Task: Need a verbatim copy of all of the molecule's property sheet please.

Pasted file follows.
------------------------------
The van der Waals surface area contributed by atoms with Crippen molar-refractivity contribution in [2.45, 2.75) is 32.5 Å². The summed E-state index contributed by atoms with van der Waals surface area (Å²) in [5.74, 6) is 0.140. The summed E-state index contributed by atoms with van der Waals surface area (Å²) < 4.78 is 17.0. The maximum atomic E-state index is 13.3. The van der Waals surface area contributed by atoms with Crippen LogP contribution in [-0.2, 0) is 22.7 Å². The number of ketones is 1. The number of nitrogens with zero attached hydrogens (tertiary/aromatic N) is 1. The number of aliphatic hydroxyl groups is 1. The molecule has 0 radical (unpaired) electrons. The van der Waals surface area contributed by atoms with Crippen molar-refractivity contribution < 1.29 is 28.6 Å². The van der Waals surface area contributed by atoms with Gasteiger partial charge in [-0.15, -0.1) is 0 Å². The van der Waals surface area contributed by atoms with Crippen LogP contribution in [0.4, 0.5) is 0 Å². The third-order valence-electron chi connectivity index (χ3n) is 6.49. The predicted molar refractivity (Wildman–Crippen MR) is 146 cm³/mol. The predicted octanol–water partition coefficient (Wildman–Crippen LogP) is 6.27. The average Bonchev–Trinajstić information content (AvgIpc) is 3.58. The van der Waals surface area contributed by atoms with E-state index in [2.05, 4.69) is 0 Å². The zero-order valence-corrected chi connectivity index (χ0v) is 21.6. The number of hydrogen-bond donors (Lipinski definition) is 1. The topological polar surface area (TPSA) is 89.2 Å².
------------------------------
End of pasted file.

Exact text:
The van der Waals surface area contributed by atoms with Crippen molar-refractivity contribution in [2.45, 2.75) is 32.5 Å². The summed E-state index contributed by atoms with van der Waals surface area (Å²) in [5.74, 6) is 0.140. The summed E-state index contributed by atoms with van der Waals surface area (Å²) < 4.78 is 17.0. The maximum atomic E-state index is 13.3. The van der Waals surface area contributed by atoms with Crippen LogP contribution in [-0.2, 0) is 22.7 Å². The number of ketones is 1. The number of nitrogens with zero attached hydrogens (tertiary/aromatic N) is 1. The number of aliphatic hydroxyl groups is 1. The molecule has 0 radical (unpaired) electrons. The van der Waals surface area contributed by atoms with Crippen molar-refractivity contribution < 1.29 is 28.6 Å². The van der Waals surface area contributed by atoms with Gasteiger partial charge in [-0.15, -0.1) is 0 Å². The van der Waals surface area contributed by atoms with Crippen LogP contribution in [0.4, 0.5) is 0 Å². The third-order valence-electron chi connectivity index (χ3n) is 6.49. The predicted molar refractivity (Wildman–Crippen MR) is 146 cm³/mol. The predicted octanol–water partition coefficient (Wildman–Crippen LogP) is 6.27. The average Bonchev–Trinajstić information content (AvgIpc) is 3.58. The van der Waals surface area contributed by atoms with E-state index in [2.05, 4.69) is 0 Å². The zero-order valence-corrected chi connectivity index (χ0v) is 21.6. The number of hydrogen-bond donors (Lipinski definition) is 1. The topological polar surface area (TPSA) is 89.2 Å².